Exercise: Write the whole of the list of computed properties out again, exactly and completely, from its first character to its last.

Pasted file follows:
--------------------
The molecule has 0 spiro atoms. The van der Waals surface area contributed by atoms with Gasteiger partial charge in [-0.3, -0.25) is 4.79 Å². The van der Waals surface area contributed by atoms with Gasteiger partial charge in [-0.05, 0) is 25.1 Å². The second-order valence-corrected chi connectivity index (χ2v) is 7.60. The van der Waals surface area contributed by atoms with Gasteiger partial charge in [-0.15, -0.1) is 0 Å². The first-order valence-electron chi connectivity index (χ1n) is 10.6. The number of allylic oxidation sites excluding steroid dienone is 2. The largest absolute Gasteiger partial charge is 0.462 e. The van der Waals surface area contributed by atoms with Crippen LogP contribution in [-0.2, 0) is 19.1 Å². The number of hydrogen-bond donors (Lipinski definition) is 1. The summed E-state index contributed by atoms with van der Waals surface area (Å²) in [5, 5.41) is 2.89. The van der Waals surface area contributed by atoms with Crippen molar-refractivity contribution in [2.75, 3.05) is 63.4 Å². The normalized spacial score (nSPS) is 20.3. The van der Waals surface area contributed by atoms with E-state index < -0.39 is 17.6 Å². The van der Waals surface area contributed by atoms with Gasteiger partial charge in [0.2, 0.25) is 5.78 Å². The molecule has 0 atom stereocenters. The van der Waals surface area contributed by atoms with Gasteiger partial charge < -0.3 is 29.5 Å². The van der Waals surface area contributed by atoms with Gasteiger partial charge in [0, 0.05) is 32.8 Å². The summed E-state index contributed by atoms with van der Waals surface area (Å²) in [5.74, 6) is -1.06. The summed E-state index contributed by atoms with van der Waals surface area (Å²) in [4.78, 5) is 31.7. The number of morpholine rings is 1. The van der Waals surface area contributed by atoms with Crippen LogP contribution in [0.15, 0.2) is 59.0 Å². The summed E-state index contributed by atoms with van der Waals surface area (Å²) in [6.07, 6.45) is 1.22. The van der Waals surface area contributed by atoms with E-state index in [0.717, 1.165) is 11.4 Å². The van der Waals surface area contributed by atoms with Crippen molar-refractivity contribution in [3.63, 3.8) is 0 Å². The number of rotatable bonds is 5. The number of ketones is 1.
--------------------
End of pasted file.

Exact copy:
The molecule has 0 spiro atoms. The van der Waals surface area contributed by atoms with Gasteiger partial charge in [-0.3, -0.25) is 4.79 Å². The van der Waals surface area contributed by atoms with Gasteiger partial charge in [-0.05, 0) is 25.1 Å². The second-order valence-corrected chi connectivity index (χ2v) is 7.60. The van der Waals surface area contributed by atoms with Gasteiger partial charge in [-0.15, -0.1) is 0 Å². The first-order valence-electron chi connectivity index (χ1n) is 10.6. The number of allylic oxidation sites excluding steroid dienone is 2. The largest absolute Gasteiger partial charge is 0.462 e. The van der Waals surface area contributed by atoms with Crippen LogP contribution in [-0.2, 0) is 19.1 Å². The number of hydrogen-bond donors (Lipinski definition) is 1. The summed E-state index contributed by atoms with van der Waals surface area (Å²) in [5, 5.41) is 2.89. The van der Waals surface area contributed by atoms with Crippen molar-refractivity contribution in [2.75, 3.05) is 63.4 Å². The normalized spacial score (nSPS) is 20.3. The van der Waals surface area contributed by atoms with E-state index < -0.39 is 17.6 Å². The van der Waals surface area contributed by atoms with Gasteiger partial charge in [0.2, 0.25) is 5.78 Å². The molecule has 0 atom stereocenters. The van der Waals surface area contributed by atoms with Gasteiger partial charge < -0.3 is 29.5 Å². The van der Waals surface area contributed by atoms with Gasteiger partial charge in [0, 0.05) is 32.8 Å². The summed E-state index contributed by atoms with van der Waals surface area (Å²) in [5.74, 6) is -1.06. The summed E-state index contributed by atoms with van der Waals surface area (Å²) in [4.78, 5) is 31.7. The number of morpholine rings is 1. The van der Waals surface area contributed by atoms with Crippen LogP contribution in [0.15, 0.2) is 59.0 Å². The summed E-state index contributed by atoms with van der Waals surface area (Å²) in [6.07, 6.45) is 1.22. The van der Waals surface area contributed by atoms with E-state index in [0.717, 1.165) is 11.4 Å². The van der Waals surface area contributed by atoms with Crippen molar-refractivity contribution in [3.63, 3.8) is 0 Å². The number of rotatable bonds is 5. The number of ketones is 1.